Book review: The Gifts of Imperfection

Annie Murphy
Annie Murphy

Have you ever picked up a book and felt like underlining every single sentence in the preface? I mean not even the introduction, but the part before the introduction! Sometimes a book comes along at exactly the right time in our lives, and for me that book was Brené Brown’s The Gifts of Imperfection – Letting Go of Who You Think You’re Supposed to Be and Embracing Who You Are.”  Brown is a Ph.D and LMSW who has spent her career studying our difficult emotions like shame, fear and vulnerability.

In The Gifts of Imperfection, which is described on the book cover as “Your Guide to a Wholehearted Life,” Brown suggests the journey to living a wholehearted life may or may not begin for each of us with a “crisis,” a moment that forces us to ask ourselves – is this really how it’s supposed to be? Is this the life I want to live or the life I think I was supposed to live? Brown reminds us “the universe is not short on wake-up calls. We’re just quick to hit the snooze button.”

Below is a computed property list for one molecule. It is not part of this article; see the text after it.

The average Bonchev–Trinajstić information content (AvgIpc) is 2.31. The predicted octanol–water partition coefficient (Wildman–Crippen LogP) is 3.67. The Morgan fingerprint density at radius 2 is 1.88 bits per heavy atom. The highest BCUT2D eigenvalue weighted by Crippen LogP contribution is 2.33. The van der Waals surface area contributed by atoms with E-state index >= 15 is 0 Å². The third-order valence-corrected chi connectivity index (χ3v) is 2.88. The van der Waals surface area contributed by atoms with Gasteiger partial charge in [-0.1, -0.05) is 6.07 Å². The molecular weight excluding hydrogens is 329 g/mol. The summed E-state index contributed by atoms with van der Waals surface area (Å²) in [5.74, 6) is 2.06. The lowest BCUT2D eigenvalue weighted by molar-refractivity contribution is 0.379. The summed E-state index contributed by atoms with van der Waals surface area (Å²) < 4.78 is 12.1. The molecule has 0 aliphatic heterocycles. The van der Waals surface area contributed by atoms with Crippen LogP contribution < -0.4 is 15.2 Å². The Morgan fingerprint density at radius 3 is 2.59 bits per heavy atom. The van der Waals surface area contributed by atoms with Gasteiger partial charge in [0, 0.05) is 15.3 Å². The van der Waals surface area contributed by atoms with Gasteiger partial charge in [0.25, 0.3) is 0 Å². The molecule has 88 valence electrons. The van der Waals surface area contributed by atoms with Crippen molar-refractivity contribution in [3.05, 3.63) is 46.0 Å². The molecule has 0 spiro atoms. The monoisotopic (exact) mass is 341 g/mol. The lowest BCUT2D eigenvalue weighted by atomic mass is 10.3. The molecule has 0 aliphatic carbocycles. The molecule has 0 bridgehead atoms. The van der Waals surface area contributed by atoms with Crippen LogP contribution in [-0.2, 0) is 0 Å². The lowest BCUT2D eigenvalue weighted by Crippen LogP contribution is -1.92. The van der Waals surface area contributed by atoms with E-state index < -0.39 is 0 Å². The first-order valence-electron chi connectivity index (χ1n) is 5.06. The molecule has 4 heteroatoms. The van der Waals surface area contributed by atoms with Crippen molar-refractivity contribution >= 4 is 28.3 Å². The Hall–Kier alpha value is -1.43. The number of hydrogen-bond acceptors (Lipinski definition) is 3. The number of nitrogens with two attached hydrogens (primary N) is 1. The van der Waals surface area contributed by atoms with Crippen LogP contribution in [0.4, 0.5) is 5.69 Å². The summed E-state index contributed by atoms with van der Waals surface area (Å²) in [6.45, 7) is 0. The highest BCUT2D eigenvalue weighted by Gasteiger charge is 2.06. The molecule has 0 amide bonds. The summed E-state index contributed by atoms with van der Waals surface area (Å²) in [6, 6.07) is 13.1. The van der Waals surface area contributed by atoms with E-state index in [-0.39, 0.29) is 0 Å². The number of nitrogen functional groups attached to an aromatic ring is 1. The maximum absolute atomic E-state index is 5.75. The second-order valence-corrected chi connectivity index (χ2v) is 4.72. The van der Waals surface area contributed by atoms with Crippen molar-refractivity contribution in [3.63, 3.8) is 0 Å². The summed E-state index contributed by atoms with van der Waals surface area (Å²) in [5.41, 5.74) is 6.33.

I love that. How many times have I hit the snooze button on that inner voice of mine?

For each of us, what seems like that “crisis” moment, or as Brown proposes a “midlife unraveling,” may be different (marriage, divorce, parenthood, recovery, moving, loss, career change), but we’ve all had a moment when our inner voice has stopped us dead in our tracks and asked “is this really what I want for my life?”  If you’re willing to stop and listen, The Gifts of Imperfection can provide a gentle path for you to take, to learn to LET GO, to turn off those voices that say you “should have…could have…” and just BE.